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Jul 14, 2021
This article is part of a series called The Legal Lounge.

Remember four months ago (also known as eons), this column mentioned President Biden’s desire for a nationwide ban on noncompetition agreements? Well, we’re getting a smidge closer. Last week, the President issued a new executive order designed to put into place rules that could — could — get closer to that goal.

The order starts out with the basic theory of our capitalist economy: 

“A fair, open, and competitive marketplace has long been a cornerstone of the American economy, while excessive market concentration threatens basic economic liberties, democratic accountability, and the welfare of workers, farmers, small businesses, startups, and consumers.”

The theory being that if a worker’s ability to sell their labor across all competitors is compromised, the competition that makes our country great is hampered, hurting consumers, and by extension all of us. To further this theory, the order puts it into action: It requires the Federal Trade Commission (FtC) to issue new rules on anti-competitive behavior, including curtailing “the unfair use of non-compete clauses and other clauses or agreements that may unfairly limit worker mobility.”

Notably, we have no idea what the new rules will be. Will they be similar to the state of Washington’s prohibitions that limit noncompetition-agreement use to only employees making more than $101,390? Maybe. Will they outright prohibit agreements like California and North Dakota have done? Maybe. We simply do not know.

But we do know that the process to enact the rules will be long. Every side of this issue (and there are many when it comes to noncompetes) will get to present their arguments to the FTC in an effort to influence the rules. Then the FTC will publish the rule for public comment. After that, it will issue a final rule that will go into effect at some point. 

While we wait, recruiters should start preparing their own organizations for a change in how noncompetition agreements are handled. Here are some questions to think about and pose to management:

  1. What are we trying to protect? If the organization is trying to protect confidential or trade secrets, ask if a confidentiality agreement is sufficient. If the company is trying to protect its goodwill with customers, ask if a non-solicitation agreement will work. In some circumstances (not all), these agreements might provide the kind of protection necessary. Candidates, judges, and juries understand the need to protect these sorts of interests. They are an easier sell and often are more likely to be enforced.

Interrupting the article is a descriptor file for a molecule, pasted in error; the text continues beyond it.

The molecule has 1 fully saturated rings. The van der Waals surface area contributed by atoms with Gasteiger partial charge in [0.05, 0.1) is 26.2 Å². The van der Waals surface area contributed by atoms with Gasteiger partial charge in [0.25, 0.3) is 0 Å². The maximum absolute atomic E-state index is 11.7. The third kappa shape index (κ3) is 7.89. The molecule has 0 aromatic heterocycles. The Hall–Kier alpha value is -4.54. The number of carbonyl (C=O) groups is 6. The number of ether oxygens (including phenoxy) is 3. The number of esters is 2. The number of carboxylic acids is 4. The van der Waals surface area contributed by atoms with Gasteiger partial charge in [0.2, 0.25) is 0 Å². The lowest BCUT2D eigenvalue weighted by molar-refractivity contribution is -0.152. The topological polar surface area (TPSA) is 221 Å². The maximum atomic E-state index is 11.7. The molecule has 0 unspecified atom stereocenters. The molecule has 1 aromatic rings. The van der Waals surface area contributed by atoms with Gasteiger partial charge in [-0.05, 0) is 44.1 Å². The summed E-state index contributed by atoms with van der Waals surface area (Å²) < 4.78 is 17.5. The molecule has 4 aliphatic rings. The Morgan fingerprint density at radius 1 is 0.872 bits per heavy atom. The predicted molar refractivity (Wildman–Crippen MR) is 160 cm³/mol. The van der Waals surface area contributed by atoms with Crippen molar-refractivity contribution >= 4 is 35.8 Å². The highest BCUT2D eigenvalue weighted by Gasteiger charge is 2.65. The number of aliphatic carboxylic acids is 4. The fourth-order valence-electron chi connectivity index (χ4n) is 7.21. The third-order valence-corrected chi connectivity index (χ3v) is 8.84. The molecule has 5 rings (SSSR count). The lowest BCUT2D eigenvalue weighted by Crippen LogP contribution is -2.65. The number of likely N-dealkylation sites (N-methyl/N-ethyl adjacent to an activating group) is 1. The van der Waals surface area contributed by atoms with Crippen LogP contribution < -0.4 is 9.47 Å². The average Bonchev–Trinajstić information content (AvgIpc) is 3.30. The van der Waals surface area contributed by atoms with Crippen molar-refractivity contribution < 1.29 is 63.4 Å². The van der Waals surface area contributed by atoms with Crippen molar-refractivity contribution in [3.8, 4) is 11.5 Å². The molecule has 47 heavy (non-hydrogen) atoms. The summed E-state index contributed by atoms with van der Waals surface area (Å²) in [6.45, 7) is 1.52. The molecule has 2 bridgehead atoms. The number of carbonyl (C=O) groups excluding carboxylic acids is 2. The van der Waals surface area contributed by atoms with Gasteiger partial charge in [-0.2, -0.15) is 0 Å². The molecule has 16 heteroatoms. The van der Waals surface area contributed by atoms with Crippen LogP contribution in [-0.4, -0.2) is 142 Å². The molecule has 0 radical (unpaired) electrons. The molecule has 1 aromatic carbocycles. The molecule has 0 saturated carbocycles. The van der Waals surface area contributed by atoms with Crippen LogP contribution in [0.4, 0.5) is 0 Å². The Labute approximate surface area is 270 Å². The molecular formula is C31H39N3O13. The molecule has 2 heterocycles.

2. What happens when we lose a candidate over a noncompetition agreement? It is likely that candidates will push back if they learn that such a noncompete is a requirement. Recruiters should be prepared to handle and discuss with hiring managers this possibility, especially if it is with a top candidate who was difficult to recruit in the first place. 
  3. Do we want to start an employment relationship off by talking about its end? With difficulties in recruiting, an organization starts off a new relationship with an employee on a strange foot by talking about the end of it. It’s possible that when the individual is promoted or selected for a large discretionary bonus, that could be a better time to put a noncompetition agreement into place. (Please note that the some mid-employment noncompetes will not be enforceable unless accompanied by a promotion or bonus.)

Even though so much is still up in the air with this executive order, it is best to start preparing and contemplating an organization’s options. Asking for forgiveness later is not a good option when talking about FTC regulations.

This article is part of a series called The Legal Lounge.
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